JOE LEE: Yankee Driver
In life one is either a spectator or a participant. Joe Lee would never be characterized as the former primarily because he lives life with a passion. Certainly sports accounts for a lot of that relish. Joe loves athletes – the two-legged ones and those with four legs.
Because of his dad, Joe was always a Yankee fan. But unlike most Yankee fans who get their fix on TV or going to occasional games, Joe took it a step further using some of his connections to become a batboy for the Bronx Bombers twenty-four years ago and hauling lumber for the likes of Mattingly, Jeter and Posada. He did this while also attending school, doing his homework. Unlike most kids his age rather than bagging groceries after school Mr. Lee commuted from Yonkers to Yankee Stadium nights and weekends.
Joe had the honor of being the batboy and the field when the Yankees reclaimed the world title over the Braves in Atlanta. It was unusual and special for the team to bring their batboys to an away game. He recalls faxing his homework assignments to Fordham Prep from Fulton county stadium.
That started him to a career as a clubhouse assistant for the New York Yankees for the past two decades.
"Baseball is such a long season," Joe reflected, "and to be a part of something that the 25 players work so hard for is amazing and never gets old. It's a thrill to know that you helped them as much as you could off the field so that they can take care of their business on the road and in the Stadium."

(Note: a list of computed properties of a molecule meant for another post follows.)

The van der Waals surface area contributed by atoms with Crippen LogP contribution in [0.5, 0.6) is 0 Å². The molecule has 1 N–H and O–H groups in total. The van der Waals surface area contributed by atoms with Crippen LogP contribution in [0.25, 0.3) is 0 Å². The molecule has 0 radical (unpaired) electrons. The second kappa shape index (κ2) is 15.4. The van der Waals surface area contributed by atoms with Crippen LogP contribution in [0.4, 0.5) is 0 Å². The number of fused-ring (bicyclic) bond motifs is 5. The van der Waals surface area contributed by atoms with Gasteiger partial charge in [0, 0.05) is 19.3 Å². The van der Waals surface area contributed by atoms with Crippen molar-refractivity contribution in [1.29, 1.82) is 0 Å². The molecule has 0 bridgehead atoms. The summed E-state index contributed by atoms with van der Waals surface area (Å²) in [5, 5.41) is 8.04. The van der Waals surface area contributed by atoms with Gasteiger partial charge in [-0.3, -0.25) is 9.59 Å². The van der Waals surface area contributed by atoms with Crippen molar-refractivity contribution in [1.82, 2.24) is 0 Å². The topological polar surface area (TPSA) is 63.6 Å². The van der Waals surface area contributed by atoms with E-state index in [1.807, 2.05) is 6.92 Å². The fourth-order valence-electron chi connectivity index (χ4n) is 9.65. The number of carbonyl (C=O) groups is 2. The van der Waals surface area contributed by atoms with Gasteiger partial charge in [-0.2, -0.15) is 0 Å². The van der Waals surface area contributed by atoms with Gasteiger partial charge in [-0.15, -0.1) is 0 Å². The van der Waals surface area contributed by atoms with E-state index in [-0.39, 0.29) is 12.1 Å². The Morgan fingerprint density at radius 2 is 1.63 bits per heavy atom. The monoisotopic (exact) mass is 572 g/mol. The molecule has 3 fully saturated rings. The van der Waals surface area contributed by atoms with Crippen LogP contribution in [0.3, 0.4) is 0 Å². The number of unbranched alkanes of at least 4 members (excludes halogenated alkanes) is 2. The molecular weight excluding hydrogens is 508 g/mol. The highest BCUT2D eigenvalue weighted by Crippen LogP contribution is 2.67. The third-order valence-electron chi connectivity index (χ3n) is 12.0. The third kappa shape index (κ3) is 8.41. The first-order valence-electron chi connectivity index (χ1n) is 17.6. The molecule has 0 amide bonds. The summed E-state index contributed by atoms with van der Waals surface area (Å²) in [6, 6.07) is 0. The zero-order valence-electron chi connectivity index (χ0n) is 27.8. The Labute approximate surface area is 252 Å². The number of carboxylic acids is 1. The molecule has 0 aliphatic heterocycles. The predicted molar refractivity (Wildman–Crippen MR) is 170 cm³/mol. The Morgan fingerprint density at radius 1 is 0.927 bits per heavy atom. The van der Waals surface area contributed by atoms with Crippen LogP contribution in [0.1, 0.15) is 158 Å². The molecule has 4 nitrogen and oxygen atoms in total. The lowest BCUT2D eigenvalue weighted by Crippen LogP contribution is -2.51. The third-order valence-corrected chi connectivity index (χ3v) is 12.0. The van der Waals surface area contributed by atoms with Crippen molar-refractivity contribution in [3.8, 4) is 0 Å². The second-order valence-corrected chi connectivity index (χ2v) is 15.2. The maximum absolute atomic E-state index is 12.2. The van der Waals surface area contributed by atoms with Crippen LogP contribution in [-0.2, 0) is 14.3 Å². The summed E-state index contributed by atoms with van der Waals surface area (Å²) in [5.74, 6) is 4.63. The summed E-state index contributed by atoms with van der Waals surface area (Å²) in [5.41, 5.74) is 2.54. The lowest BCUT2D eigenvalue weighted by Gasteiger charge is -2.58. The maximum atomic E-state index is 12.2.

While Joe has worked for the Yankees, something was missing. He never played for the Yankees. He was chomping at the bit to participate athletically. Thanks to his dad's interest in harness racing both as a champion of the sport and an owner in some of the horses, Joe found his calling.
He wanted to be a harness driver. He found a mentor, Buzzy Sholty, a leading trainer who comes from a family whose life has been spent with the breed including Hall of Fame driver George Sholty.
Joe made a winning decision. He is a leading amateur harness driver in these parts (Meadowlands in New Jersey, Yonkers Raceway at Empire City and the venerable Monticello Raceway in the Catskills) having chalked up many wins in the past half-decade with the past two years among his best. In 2017, Joe was named National Amateur Driver of the Year by the United States Harness Writers Association.
He considers himself a patient driver who models himself after top North American driver Brian Sears. Brian drives one and knows how to keep the bit in their mouth. He can keep them going forward and has them positioned well in the race.
His life's philosophy comes from a Yankee ethos that has served him well both on the track and in the dugout, "Stay humble and always remember there is someone behind you that can take your place."